While it still may prove that with time and healing the decision to take an injured Brandon Hogan made sense, right now at 1-4 it was the wrong move.
Kealoha Pilares, WR (5.132)
A wider scouting net, paired with fresh blood in the front office brought the diminutive WR from Hawaii to Charlotte. Early he garnered unfair comparisons to Steve Smith, setting the bar higher than anyone could reasonably match. However, the game hasn't been too big for Pilares, and while he's still trying to find his ground as a kick returner, he appears to be the kind of offensive x-factor who makes a difference when he touches the ball.
At this point fifth round picks are mostly misses, and only very rarely do you hit on one. Pilares may not have been a homerun, but the flashes he's shown makes him a solid double.
Lawrence Wilson, LB (6.166)
A talented player who became a cautionary tale for the Carolina Panthers. Wilson had moments in preseason, and training camp where it looked like he could develop into a solid special-teamer, but when he was arrested outside of Charlotte for possession or marijuana that killed any chance of him having a future head. First-time coaches need to make statements, and cutting Wilson was a statement.
Zack Williams, C/G (6.203)
Williams remains on the team... that's something, right? In training camp this year he had some positive moments as the third-team center, but overall being couched behind Ryan Kalil makes his future in Carolina difficult to project. Zack Williams certainly has the size and ability needed to play right guard, but he needs to really work on his technique. Perhaps another year of seasoning on the practice squad will help this, or maybe he'll be a camp casualty in ten months.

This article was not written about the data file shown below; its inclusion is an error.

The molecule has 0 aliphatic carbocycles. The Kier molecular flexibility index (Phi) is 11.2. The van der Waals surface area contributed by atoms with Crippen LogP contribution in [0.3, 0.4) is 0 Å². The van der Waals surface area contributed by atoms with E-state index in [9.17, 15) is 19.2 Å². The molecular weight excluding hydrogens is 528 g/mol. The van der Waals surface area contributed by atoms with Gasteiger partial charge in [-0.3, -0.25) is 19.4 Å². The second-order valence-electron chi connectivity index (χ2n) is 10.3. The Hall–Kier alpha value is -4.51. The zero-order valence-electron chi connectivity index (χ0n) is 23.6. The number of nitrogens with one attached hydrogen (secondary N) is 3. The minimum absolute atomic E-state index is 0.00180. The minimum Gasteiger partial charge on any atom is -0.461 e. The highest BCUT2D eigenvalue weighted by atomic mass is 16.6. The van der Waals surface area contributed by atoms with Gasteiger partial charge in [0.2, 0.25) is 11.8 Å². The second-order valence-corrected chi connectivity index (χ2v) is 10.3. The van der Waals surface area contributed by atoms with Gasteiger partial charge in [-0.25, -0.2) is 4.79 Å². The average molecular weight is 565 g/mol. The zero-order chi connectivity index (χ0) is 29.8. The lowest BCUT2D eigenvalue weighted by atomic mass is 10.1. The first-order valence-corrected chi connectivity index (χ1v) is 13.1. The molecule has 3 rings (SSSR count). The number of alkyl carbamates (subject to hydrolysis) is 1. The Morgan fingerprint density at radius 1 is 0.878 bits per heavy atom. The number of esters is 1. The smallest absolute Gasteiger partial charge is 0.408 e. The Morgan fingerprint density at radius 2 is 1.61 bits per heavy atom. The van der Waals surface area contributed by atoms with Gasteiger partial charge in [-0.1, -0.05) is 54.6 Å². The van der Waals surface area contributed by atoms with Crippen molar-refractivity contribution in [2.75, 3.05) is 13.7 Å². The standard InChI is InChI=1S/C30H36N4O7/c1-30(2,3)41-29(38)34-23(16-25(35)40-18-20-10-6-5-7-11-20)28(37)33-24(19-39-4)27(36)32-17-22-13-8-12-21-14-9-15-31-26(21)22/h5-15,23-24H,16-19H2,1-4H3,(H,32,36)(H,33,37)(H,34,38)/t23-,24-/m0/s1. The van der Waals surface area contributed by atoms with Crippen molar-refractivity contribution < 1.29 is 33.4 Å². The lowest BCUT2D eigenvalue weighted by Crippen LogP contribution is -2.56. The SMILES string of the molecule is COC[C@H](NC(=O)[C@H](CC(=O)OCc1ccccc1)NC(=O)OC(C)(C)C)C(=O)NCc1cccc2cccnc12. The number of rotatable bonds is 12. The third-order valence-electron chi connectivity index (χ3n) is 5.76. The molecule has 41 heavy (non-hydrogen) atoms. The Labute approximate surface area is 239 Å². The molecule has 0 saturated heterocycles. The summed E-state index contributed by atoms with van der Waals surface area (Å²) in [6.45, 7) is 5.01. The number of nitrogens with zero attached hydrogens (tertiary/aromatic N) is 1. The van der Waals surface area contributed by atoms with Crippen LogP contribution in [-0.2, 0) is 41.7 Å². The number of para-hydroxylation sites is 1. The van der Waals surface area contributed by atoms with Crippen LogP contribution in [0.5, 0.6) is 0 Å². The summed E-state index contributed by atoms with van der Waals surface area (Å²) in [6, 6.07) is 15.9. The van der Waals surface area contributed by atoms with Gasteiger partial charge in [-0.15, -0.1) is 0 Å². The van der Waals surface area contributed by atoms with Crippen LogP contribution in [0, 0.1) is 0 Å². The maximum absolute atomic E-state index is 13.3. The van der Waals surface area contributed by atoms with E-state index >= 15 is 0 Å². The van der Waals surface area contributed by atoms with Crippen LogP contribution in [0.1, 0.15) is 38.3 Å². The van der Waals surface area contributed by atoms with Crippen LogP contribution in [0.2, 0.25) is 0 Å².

Lee Ziemba, OT (7.244)
Currently on injured reserve, Ziemba had a really nice training camp from what I saw. Obviously the Panthers see something too, electing to place Cam Newton's former left tackle on IR, rather than cutting him outright. The problem with him is trying to project a true position-- Lee doesn't quite have the athleticism to play offensive tackle, or the base to play offensive guard. He's a true jack of all trades, master of none who reminds me a lot in his play-style of Geoff Schwartz, but with considerable less experience to show his ability. His future position may be at offensive guard, provided he can recover, get strong and improve his technique.
2011 as a whole
Newton is enough of a hit to justify the entire draft class, but the lack of production from the remaining six picks is staggering, and terrifying. This was the last draft under the old guard of scouts, and now Don Gregory's new team who were responsible for the 2012 class look to have made a lot better selections.
First and second round picks make highlights, third-through-seventh round picks win football games. The lack of depth is why the Panthers have struggled, and this is due to lackluster late rounds dating back to 2009. Thankfully this looks to be on the upswing.
2011 class grade: C-